Author Topic: Any pre-FIRE high income/life stylers significantly "down size" in post FIRE?  (Read 6517 times)

Dawg Fan

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New to the forum, however, have been following MMM for about the last 6 months when I can. While I may not have an interest to go to many of the extremes of many of you MMM truests, I find the overall MMM philosophy regarding lifestyle frankly very relevant to anyone who is looking to simplify their lives, reduce the clutter, minimize waste, and focus on what's truly of important particularly as they plan life after FIRE.

Ok, here is my confession and basic question... I am and always been a frugal, not cheap, "value oriented" consumer. I made my own way in life, supported a family of 6, and have always lived significantly below by means, but most of you would call me capitalist consumer pig at my income and life style. Prior to running into MMM, I always followed the mantra of "The Millionaire Next Store". I enjoy many good things in life, but relative to the "Jones" where I live, they might think at times I am cheap. I am 4 - 5 yrs from FIRE if I don't chicken out and fall prey to the OMY syndrome, have no debt other than some on my house which I choose not to pay off due to an extremely low interest rate (will down size the house and pay cash when I FIRE). I am trying to use these next 4 yrs to acquire as much knowledge from you Post FIRE-ees as I can and really do some "test runs" on some of the things I think on paper I want to make part of my post FIRE life and see if I really do want to do them. Basically, trying to start with what I WANT my post FIRE lifestyle to look like, figure out what it's going to cost me, and then try and lock in a real number. Right now, it's somewhat loosey goosey, but would be considered very high by most MMM followers. I really know my answer to my own question, but has anyone transitioned well from call it a history of "higher society" living pre FIRE to a much simpler down sized life style post FIRE and did it take, or did your old ways push you back to similar pre FIRE spending/living?

PeteD01

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Our income was obscenely high and we could afford a lot of shit and ended up owning a lot of shit.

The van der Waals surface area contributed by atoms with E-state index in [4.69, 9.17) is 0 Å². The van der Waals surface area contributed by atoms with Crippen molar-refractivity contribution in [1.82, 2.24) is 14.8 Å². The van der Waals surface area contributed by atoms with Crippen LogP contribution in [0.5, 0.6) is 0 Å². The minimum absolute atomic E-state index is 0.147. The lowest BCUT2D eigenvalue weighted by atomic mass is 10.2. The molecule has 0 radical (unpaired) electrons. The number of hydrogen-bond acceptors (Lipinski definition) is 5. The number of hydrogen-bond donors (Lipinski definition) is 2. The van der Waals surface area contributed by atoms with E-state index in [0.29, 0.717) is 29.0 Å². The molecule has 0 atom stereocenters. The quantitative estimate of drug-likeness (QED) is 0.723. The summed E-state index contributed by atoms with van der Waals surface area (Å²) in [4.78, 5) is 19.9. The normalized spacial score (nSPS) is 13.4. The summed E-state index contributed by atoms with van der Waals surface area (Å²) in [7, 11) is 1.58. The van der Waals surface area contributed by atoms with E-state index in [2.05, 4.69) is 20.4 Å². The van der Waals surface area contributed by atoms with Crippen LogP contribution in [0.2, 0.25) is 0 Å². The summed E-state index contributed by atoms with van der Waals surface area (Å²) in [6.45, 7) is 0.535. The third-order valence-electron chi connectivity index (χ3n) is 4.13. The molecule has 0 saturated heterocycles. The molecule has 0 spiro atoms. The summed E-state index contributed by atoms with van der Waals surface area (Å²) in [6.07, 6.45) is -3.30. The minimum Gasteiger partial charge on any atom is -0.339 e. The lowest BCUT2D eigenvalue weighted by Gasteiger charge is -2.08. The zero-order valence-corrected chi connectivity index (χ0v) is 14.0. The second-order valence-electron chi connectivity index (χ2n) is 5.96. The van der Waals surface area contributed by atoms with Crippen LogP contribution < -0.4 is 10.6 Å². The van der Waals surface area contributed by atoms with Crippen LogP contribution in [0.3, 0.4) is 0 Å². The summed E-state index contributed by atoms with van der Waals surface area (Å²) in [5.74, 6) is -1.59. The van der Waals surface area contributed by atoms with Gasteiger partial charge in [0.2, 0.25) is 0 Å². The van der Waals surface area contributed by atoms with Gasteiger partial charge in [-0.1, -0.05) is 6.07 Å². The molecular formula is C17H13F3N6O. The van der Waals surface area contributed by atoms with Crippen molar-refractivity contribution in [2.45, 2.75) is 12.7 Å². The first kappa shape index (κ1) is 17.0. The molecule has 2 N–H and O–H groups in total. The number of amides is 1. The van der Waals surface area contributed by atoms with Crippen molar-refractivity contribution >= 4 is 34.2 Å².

It took us almost three years to get it down to four suitcases, a Nepalese carpet worth a frivolous 6k, and two plane tickets.
Today, I sold our last big ticket item: a Toyota Tacoma.
The sense of relief is hard to describe.


Dawg Fan

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One of my biggest concerns is ratcheting down Mrs Dawg Fan. Not that I won't have my own issues cutting lose the excess BS, but my wife has been a stay at home mom running my 4 kids (last one leaves for college in 2 months) for 25 yrs and has been living a pretty cush life, which has only gotten more excessive the last 5 -10 yrs. Don't misunderstand me, this was a choice we chose in terms of her staying home with the kids and I respect the shit out of her "job", but none the less, she has been effectively living retired for some time so when I FIRE, it's more about being a game changer for me. As a self employed guy, I eat what I kill and that has always created a phycological perception of safety for me. Even though the math says I can FIRE, I see it being a process of letting go of my income generating machine and just letting my assets create the income. While I live with a good margin today, I see shifting to a strict budget as being a possible point of contention. I know, I need to work this out with my bride in full before I launch, but I see her wanting to hold the life style at a higher level than me. Yes, "rich people problems", but none the less, regardless of your income, if one spouse wants to downsize post FIRE overhead and the other wants to stay the course, I see conflict.

Exflyboy

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Well I love building things.. I owned an airplane I built that cruised at 200mph in instrument conditions... This low cost airplane was worth about $100k.

The damn owned me as much as I owned it, and while I miss it occasionally.. It doesn't own me anymore and is giving its new owner a lot of fun.